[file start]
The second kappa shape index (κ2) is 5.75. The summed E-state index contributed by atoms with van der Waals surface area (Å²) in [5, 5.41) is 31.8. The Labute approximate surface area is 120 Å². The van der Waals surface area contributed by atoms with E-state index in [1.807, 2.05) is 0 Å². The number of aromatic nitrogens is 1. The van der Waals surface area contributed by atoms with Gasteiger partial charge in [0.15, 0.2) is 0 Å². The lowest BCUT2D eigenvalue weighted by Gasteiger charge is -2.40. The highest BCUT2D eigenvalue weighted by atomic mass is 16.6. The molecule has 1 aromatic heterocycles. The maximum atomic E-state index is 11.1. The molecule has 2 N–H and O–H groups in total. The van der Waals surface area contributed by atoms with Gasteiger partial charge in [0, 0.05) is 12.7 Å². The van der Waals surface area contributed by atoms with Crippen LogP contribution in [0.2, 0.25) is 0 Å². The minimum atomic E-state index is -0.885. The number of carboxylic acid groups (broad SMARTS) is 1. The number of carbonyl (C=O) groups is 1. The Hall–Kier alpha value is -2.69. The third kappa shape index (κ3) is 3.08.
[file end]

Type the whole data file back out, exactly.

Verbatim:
The second kappa shape index (κ2) is 5.75. The summed E-state index contributed by atoms with van der Waals surface area (Å²) in [5, 5.41) is 31.8. The Labute approximate surface area is 120 Å². The van der Waals surface area contributed by atoms with E-state index in [1.807, 2.05) is 0 Å². The number of aromatic nitrogens is 1. The van der Waals surface area contributed by atoms with Gasteiger partial charge in [0.15, 0.2) is 0 Å². The lowest BCUT2D eigenvalue weighted by Gasteiger charge is -2.40. The highest BCUT2D eigenvalue weighted by atomic mass is 16.6. The molecule has 1 aromatic heterocycles. The maximum atomic E-state index is 11.1. The molecule has 2 N–H and O–H groups in total. The van der Waals surface area contributed by atoms with Gasteiger partial charge in [0, 0.05) is 12.7 Å². The van der Waals surface area contributed by atoms with Crippen LogP contribution in [0.2, 0.25) is 0 Å². The minimum atomic E-state index is -0.885. The number of carboxylic acid groups (broad SMARTS) is 1. The number of carbonyl (C=O) groups is 1. The Hall–Kier alpha value is -2.69. The third kappa shape index (κ3) is 3.08.